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Research partner with NASA

Partnership with NASA and other space agencies opens doors for students

Want to work with NASA? Just come to UNB Fredericton.

Thanks to the groundbreaking research and expertise of faculty members, students have the chance to work directly with NASA analyzing research into the atmosphere.

“You get under the supervision of a couple of these people – they’ve been in the game so long and they know so many people. It’s opened a lot of doors,” said Ryan White, a graduate student at UNB.

White, who is from the United States, works primarily with data from satellites operated by the European Space Agency. In his three years at UNB, he has had the opportunity to publish papers, travel and collaborate with space agencies around the world, including NASA.

“There’s a lot of expertise here. Some of these professors are very well known around the world in their area of research. In the United States, you just don’t get that.”

NASA partnership thanks to former PhD student

Dr. Richard Langley, a professor with the department of geodesy and geomatics engineering at UNB, said the collaboration between UNB and NASA began with one of his former PhD students.

Attila Komjathy joined NASA’s Jet Propulsion Laboratory (JPL) in Pasadena, Calif., about 15 years ago. Komjathy expressed an interest in having a stronger relationship with UNB, and eventually became an adjunct professor within the geodesy and geomatics engineering department.

“One of the projects that we are working on together is analysis of data from my project on the CASSIOPE satellite,” said Langley.

“I didn’t have man power or funding to do as much of the work as we would like to do with the data that was coming down, and so I asked Attila if he would be interested.”

UNB research on Canadian satellites

The Canadian satellite CASSIOPE features an instrument called GPS Attitude, Positioning, and Profiling, which was designed at UNB. The team collects data from the tool’s five GPS receivers to accurately position the satellite and to study irregularities in the ionosphere.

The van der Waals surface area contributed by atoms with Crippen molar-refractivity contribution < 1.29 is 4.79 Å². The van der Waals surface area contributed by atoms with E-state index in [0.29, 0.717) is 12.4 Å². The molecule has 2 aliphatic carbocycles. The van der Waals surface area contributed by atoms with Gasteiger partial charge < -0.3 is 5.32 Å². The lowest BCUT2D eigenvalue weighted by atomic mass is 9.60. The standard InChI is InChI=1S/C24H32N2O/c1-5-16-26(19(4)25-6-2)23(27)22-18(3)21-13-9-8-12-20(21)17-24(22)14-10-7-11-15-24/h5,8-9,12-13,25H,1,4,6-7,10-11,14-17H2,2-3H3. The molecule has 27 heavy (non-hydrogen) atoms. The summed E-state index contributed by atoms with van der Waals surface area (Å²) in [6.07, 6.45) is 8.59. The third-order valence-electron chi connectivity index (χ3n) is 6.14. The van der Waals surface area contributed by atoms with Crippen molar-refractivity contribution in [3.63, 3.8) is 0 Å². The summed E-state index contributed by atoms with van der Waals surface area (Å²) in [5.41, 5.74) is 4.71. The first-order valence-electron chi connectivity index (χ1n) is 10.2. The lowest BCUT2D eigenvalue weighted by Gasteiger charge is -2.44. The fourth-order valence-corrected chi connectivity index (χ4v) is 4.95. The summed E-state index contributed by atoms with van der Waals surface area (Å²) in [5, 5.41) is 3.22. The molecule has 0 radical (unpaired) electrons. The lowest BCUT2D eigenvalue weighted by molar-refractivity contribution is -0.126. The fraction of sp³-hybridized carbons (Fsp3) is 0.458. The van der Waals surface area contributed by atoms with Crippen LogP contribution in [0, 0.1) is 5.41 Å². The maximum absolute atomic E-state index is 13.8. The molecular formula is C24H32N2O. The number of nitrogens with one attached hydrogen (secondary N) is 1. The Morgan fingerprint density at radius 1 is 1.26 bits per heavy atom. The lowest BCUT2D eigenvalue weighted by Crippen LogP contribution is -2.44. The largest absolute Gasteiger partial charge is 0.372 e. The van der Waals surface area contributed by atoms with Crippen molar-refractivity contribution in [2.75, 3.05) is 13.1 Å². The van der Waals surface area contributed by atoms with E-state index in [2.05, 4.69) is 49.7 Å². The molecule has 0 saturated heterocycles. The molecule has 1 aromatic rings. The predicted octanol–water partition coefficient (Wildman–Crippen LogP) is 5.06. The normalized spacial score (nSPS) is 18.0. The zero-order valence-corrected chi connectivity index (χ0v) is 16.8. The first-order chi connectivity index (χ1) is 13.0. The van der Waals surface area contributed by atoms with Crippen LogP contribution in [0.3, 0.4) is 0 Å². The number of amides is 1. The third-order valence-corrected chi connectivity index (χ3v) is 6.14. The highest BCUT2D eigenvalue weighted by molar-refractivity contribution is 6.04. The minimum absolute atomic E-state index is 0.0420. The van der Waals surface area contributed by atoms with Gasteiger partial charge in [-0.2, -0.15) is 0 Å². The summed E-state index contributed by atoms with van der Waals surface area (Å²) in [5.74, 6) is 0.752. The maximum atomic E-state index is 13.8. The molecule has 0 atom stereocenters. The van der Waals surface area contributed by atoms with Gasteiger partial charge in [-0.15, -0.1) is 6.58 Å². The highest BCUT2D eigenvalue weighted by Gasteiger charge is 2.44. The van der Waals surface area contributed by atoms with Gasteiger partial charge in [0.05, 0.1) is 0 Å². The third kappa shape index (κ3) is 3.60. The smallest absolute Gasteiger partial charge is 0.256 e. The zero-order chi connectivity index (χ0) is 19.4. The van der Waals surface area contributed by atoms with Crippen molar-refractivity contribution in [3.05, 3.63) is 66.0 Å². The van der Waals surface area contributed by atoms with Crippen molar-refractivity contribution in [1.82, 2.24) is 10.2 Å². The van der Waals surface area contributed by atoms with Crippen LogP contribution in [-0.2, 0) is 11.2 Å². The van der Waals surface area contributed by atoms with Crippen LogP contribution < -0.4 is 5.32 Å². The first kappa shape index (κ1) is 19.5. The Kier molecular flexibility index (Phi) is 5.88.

The weather in space can affect life on earth, specifically radio communications and satellite signals, Langley said – and monitoring this data could eventually be used as a tsunami early warning system.

“One of the more interesting things that we can do is look at how the electrons get moved around by earthquakes and tsunamis and big explosions on the ground. The energy that’s released in those events actually propagates up through the bottom part of the atmosphere, all the way up to the ionosphere, and jiggles around the electrons.”

Even when the tsunami is mid-ocean, the ionosphere is being affected. Although the tsunami wave would be small at that point, it would be spread over a large mass of water, pumping energy into the atmosphere.

“We can actually follow the tsunami across the ocean. With advanced notice people can get to higher ground,” he said.

Opening doors for students

Langley said the chance to work with seasoned professionals is a huge draw for students – and the partnership has been beneficial for both UNB and for NASA.

NASA management is proud of the collaboration with the university, Langley said, highlighting the activity as an important venture and presenting it at industry conferences.

And White will tell you, it’s an experience he never dreamed would come true.

“My co-supervisor, Attila, works for JPL, the NASA facility operated by Caltech. Just to have that sort of communication with him and know that at some point, at least if I prove myself, I could potentially have a job working with NASA, it’s really neat."

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